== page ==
Latest Internet Security (NOT) heads up.
---------- Forwarded Message -----------
Subject: Clickjacking ... new cross-browser exploit; NoScript fix . . .
September 25th, 2008
Clickjacking: Researchers raise alert for scary new cross-browser
Posted by Ryan Naraine @ 7:50 am
[ UPDATE: See e-mail from NoScript creator Giorgio Maone on a possible
Researchers are beginning to raise an alarm for what looks like a scary
new browser exploit/threat affecting all the major desktop platforms
Microsoft Internet Explorer, Mozilla Firefox, Apple Safari, Opera and
The threat, called Clickjacking, was to be discussed at the OWASP NYC
AppSec 2008 Conference but, at the request of Adobe and other affected
vendors, the talk was nixed until a comprehensive fix is ready.
The two researchers behind the discovery Robert Hansen (left) and
Jeremiah Grossman have released droplets of information to highlight
the severity of this issue.
So, what exactly is Clickjacking?
According to someone who attended the semi-restricted OWASP
presentation, the issue is indeed zero-day, affects all the different
* In a nutshell, it*s when you visit a malicious website and the
attacker is able to take control of the links that your browser
visits. The problem affects all of the different browsers except
fundamental flaw with the way your browser works and cannot be fixed
with a simple patch. With this exploit, once you*re on the
malicious web page, the bad guy can make you click on any link, any
button, or anything on the page without you even seeing it
[ SEE: Adobe Flash ads launching clipboard hijack attack ]
If that*s not scary enough, consider than the average end user would
have no idea what*s going on during a Clickjack attack.
* Ebay, for example, would be vulnerable to this since you could embed
to exploit this. "It makes it easier in many ways, but you do not
need it." Use lynx to protect yourself and don*t do dynamic
anything. You can "sort of" fill out forms and things like that.
The exploit requires DHTML. Not letting yourself be framed
(framebusting code) will prevent cross-domain clickjacking, but an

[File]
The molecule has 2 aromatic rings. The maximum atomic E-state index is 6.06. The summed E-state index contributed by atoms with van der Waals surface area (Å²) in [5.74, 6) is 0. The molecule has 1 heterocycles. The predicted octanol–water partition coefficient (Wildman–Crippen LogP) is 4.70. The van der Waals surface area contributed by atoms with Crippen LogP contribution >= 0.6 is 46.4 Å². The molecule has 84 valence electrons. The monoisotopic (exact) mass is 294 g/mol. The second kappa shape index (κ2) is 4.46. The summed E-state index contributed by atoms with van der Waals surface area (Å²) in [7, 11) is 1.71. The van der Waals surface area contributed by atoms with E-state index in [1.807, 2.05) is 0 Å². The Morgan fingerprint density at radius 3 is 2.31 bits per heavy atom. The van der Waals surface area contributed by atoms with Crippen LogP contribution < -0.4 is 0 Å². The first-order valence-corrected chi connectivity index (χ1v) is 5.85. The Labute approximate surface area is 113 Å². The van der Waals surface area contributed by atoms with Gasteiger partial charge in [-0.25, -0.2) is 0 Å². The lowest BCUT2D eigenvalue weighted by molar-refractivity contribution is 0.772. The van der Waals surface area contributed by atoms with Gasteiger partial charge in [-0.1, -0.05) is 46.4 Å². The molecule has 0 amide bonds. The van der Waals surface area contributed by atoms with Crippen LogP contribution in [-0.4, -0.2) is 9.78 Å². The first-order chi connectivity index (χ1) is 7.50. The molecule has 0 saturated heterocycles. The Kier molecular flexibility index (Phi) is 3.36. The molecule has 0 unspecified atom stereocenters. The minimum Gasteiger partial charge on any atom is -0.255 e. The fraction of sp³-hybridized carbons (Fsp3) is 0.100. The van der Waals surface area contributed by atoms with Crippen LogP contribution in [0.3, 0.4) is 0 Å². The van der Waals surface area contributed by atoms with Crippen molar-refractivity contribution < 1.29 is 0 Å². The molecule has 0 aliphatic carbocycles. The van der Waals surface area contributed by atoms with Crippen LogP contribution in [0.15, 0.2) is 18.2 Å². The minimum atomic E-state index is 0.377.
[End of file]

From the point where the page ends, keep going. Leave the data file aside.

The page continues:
attacker can still force you to click any links on their page. Each
click by the user equals a clickjacking click so something like a
flash game is perfect bait.
According to Hansen, the threat scenario was discussed with both
Microsoft and Mozilla and they concur independently that this is a tough
problem with no easy solution at the moment.
Grossman confirmed that the latest versions of Internet Explorer
(including version 8) and Firefox 3 are affected.
* In the meantime, the only fix is to disable browser scripting and
plugins. We realize this doesn*t give people much technical detail
to go on, but it*s the best we can do right now.
Ryan Naraine is a journalist and social media enthusiast specializing in
Internet and computer security issues. He is currently security
evangelist at Kaspersky Lab, an anti-malware company with operations
around the world.
See his full profile and disclosure of his industry affiliations. Send
tips, ideas and feedback to naraine SHIFT 2 gmail.com
For daily updates on Ryan's activities, follow him on Twitter.
September 25th, 2008
Firefox + NoScript vs Clickjacking
Posted by Ryan Naraine @ 2:59 pm
In response to my story earlier on the cross-browser Clickjacking
exploit/threat, I received the following e-mail from Giorgio Maone,
creator of the popular Firefox NoScript plug-in:
I*ve seen a lot of speculation and confusion in the comments to
your Clickjacking article about NoScript not being able to
mitigate [the issue].
I had access to detailed information about how this attack works
and I can tell you the following:
It*s really scary
NoScript in its default configuration can defeat most of the
possible attack scenarios (i.e. the most practical, effective
and dangerous) see this comment by Jeremiah Grossman himself.
For 100% protection by NoScript, you need to check the
"Plugins|Forbid <IFRAME>" option.
I also received private confirmation from a high-level source at an
affected vendor about the true severity of this issue. In a nutshell, I
was told that it*s indeed "very, freaking scary" and "near impossible"
to fix properly.
Tod Beardsley from BreakingPoint has posted a few proof-of-concept
exploits with speculation around clickjacking.
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